I’ll cut straight to the chase and tell you about the thing that has dominated my thoughts since my last newsletter. My son has left home. It was not unexpected. It was inevitable, anticipated, we were prepared. Last year he completed his A levels and the year before he had applied to university in London and been accepted. He started packing the moment he heard he’d got the grades he needed. But when it was time to wave him off, two days ago, it was no less heartbreaking for me. Sam, on the other hand, had a new life to lead, alone, without me to wash his clothes and check he had enough to eat. But even as we drove off through the streets of Islington, back to the Eurotunnel, I could not suppress a slight smile of recognition, that this sweet sorrow mirrors my life as a writer.
You see, they say that a painting, like a piece of writing, is never finished, it just stops in an interesting place. They say that there comes a time when the editing must stop. A time when you actually make things worse by over-refining them. A time when you have to let them go. There comes a time when you must admit you have done your bit leave your work to find its own way.
A couple of weeks before Sam left, I had a day when the enormity of the hole his departure would leave in my life and my nest kept creeping up on me, like the children tiptoeing behind me in a game of What’s the Time Mr Wolf? I had climbed into bed with sinking heart and picked up the copy of The Muses Among Us, by Kim Stafford, that lay on my bedside table. It opened on page 38. I read:
‘One day, it is time for the child to leave home. To remain longer would reverse the principle of healthy growth. That day comes when the child is mature enough to go out into the world, and the parent has other things to do. In the terrifying words of Donald Graves, we should not linger so long with a piece of writing that we begin “giving a manicure to a corpse.”‘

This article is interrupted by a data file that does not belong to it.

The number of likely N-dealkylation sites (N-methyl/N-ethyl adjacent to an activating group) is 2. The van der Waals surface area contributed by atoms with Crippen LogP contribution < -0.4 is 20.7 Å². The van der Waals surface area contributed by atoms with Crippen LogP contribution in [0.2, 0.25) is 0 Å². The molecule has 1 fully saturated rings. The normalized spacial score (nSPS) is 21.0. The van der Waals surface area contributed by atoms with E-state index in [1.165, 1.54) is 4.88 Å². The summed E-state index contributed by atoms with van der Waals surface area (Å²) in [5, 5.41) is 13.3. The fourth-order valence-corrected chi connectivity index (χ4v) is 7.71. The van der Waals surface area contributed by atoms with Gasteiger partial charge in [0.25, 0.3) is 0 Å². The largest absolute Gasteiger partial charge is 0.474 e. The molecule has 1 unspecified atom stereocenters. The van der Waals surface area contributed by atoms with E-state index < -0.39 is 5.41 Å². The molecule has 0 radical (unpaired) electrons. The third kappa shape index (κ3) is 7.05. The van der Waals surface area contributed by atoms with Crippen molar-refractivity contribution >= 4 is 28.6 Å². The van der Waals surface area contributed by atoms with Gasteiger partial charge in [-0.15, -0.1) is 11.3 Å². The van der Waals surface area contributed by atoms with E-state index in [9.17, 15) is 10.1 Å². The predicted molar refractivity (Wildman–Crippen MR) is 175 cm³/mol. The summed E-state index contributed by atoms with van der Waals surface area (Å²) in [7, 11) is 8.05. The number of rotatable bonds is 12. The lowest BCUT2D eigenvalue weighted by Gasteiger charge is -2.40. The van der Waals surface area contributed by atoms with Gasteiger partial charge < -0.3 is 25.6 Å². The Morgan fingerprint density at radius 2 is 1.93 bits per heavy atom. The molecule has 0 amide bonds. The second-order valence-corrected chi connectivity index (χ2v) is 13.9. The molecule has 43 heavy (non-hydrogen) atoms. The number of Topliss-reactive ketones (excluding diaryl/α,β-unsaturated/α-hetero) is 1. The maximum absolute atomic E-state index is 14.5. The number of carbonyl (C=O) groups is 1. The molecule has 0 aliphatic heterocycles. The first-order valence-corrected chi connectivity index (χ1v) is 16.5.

Since reading those lines my feelings about the departure of my firstborn became calmer. If could totally empathise with Stafford’s beliefs as a writer then it followed that if it was time to let go of my son, it was time to let go.
Back in May I had finally finished my novel and realized that it was time I stopped trying to improve it and let it go, too. I printed out a synopsis, cover letter and three sample chapters, put it in a padded bag and sent it out into the world. It is now doing the rounds of the agents. Sure, I keep thinking about it, missing the days I spent writing it, lost in a parallel universe with my characters. But I know I was right to let it leave home.
In my experience as a writer’s mentor, I have seen many instances where overworking ends up spoiling a very good piece of writing. Sure, you have to ‘murder your children’, as they say, and cut some of the best bits. Sure, you have to cut superfluous or empty words, repetition and to keep things simple. But there comes a time when you can cut too much and may have nothing left. I am also a firm believer in the principle that often the thing you think of first may be the best and that, as Hamlet says in the ‘to be or not to be’ soliloquy: ‘the native hue of resolution //is sicklied o’er with the pale cast of thought.’ It can be dangerous to think about something too much or too long.
And so, as I sit at my desk in the knowledge that we now have a spare bedroom again, I ask you to think about your writing, to let it flow, to try not to stunt its growth and to recognise when it is time to let it go.
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